Seachange Lay of the Land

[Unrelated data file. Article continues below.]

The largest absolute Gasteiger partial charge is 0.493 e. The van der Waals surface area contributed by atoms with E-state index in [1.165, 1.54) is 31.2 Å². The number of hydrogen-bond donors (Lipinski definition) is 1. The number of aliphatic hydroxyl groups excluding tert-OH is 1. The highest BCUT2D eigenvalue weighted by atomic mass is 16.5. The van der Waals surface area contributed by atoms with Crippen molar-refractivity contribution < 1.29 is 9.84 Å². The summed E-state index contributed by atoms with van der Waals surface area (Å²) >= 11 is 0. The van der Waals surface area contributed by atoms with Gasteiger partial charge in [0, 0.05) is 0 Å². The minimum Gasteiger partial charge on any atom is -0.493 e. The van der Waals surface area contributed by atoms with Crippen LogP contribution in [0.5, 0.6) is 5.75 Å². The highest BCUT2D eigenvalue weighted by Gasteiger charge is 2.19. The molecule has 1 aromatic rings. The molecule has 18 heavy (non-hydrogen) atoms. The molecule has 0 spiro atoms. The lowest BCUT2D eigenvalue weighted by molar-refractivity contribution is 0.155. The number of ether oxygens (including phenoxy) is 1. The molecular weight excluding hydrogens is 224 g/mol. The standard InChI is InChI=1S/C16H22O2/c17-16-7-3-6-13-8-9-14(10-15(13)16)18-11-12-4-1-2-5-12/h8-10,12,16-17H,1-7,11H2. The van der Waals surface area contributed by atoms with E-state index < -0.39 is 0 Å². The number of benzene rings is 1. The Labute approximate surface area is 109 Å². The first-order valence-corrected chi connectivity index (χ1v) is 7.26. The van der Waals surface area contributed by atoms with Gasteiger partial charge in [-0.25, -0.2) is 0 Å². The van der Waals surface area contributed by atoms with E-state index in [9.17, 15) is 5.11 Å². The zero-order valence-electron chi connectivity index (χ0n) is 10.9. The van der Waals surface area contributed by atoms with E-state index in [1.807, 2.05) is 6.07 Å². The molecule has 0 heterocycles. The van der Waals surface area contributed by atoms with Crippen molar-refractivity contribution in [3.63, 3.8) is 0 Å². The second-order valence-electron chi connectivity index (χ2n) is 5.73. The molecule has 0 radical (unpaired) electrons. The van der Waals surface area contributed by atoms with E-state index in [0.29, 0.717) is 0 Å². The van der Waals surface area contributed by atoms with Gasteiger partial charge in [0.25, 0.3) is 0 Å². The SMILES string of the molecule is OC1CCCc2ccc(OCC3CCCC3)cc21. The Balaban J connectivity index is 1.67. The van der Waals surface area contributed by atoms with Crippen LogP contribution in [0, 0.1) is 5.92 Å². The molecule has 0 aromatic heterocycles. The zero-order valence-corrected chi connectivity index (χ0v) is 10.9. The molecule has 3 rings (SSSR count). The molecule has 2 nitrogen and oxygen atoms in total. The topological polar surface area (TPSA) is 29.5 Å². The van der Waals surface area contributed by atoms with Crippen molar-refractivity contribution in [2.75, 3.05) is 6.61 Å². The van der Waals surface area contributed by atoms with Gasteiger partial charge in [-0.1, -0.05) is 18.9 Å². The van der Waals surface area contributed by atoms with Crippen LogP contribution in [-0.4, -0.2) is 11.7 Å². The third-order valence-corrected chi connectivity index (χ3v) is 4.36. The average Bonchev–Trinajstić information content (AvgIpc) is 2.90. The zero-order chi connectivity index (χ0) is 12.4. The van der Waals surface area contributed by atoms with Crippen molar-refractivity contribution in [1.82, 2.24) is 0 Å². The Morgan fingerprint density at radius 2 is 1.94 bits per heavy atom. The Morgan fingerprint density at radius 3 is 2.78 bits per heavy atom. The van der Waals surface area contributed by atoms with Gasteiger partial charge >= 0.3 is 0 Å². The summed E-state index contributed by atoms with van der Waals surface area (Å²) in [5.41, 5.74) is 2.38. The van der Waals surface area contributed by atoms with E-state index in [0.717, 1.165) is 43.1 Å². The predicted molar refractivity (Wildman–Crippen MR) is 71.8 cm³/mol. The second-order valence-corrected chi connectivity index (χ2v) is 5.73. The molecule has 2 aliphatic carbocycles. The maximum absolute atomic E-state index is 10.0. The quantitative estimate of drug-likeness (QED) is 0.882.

Welcome Seachange, a new addition to the scores of bands who pay homage to bands who paid homage to earlier bands. Singer Dan Eastop could easily be charged with impersonating Gavin Rossdale while his band does Interpol over a lone violin struggling admirably to add creative credibility. Lyrically, the band favours the angry young man approach, employing errant screams and lumps of coal like "Live like this/Be more like this/Listen to this/Get into this” on the wholly forgettable "Carousel.” To their credit, Seachange proves that, like most bands, they’re at their best when forging their own identity. "Come on Sister” is as serious as a mortal illness, but conflates modern rock with an 18th century aesthetic better than, say, prog-rock. And, to their credit, Seachange is far from Emerson, Lake and Palmer, avoiding the common scourge of debut album overproduction. Things are kept as spacious as one could expect from a sextet with song titles like "Anglokana” and "AvsCo10.” The latter, judging by title alone, is an ode to ex-Colorado Avalanche number ten, Serge Aubin. Of course, I’m being insincere and, largely, so is Seachange. (Matador)